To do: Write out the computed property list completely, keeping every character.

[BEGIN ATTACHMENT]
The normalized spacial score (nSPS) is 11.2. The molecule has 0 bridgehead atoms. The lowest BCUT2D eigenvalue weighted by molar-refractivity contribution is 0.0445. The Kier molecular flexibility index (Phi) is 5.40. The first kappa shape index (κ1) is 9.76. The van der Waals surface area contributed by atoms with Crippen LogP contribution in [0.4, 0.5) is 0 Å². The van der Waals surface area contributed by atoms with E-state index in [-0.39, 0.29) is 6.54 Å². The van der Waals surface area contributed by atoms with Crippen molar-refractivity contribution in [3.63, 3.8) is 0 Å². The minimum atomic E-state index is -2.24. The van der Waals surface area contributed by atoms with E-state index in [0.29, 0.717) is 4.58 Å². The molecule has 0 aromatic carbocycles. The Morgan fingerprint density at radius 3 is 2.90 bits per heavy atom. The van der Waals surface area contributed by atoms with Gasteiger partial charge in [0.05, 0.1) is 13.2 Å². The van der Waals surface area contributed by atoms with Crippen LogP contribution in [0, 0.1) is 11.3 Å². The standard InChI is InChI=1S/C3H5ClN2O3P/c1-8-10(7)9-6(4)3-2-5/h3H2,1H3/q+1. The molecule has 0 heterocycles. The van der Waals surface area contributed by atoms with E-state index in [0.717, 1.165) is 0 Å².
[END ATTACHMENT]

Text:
The normalized spacial score (nSPS) is 11.2. The molecule has 0 bridgehead atoms. The lowest BCUT2D eigenvalue weighted by molar-refractivity contribution is 0.0445. The Kier molecular flexibility index (Phi) is 5.40. The first kappa shape index (κ1) is 9.76. The van der Waals surface area contributed by atoms with Crippen LogP contribution in [0.4, 0.5) is 0 Å². The van der Waals surface area contributed by atoms with E-state index in [-0.39, 0.29) is 6.54 Å². The van der Waals surface area contributed by atoms with Crippen molar-refractivity contribution in [3.63, 3.8) is 0 Å². The minimum atomic E-state index is -2.24. The van der Waals surface area contributed by atoms with E-state index in [0.29, 0.717) is 4.58 Å². The molecule has 0 aromatic carbocycles. The Morgan fingerprint density at radius 3 is 2.90 bits per heavy atom. The van der Waals surface area contributed by atoms with Gasteiger partial charge in [0.05, 0.1) is 13.2 Å². The van der Waals surface area contributed by atoms with Crippen LogP contribution in [0, 0.1) is 11.3 Å². The standard InChI is InChI=1S/C3H5ClN2O3P/c1-8-10(7)9-6(4)3-2-5/h3H2,1H3/q+1. The molecule has 0 heterocycles. The van der Waals surface area contributed by atoms with E-state index in [0.717, 1.165) is 0 Å².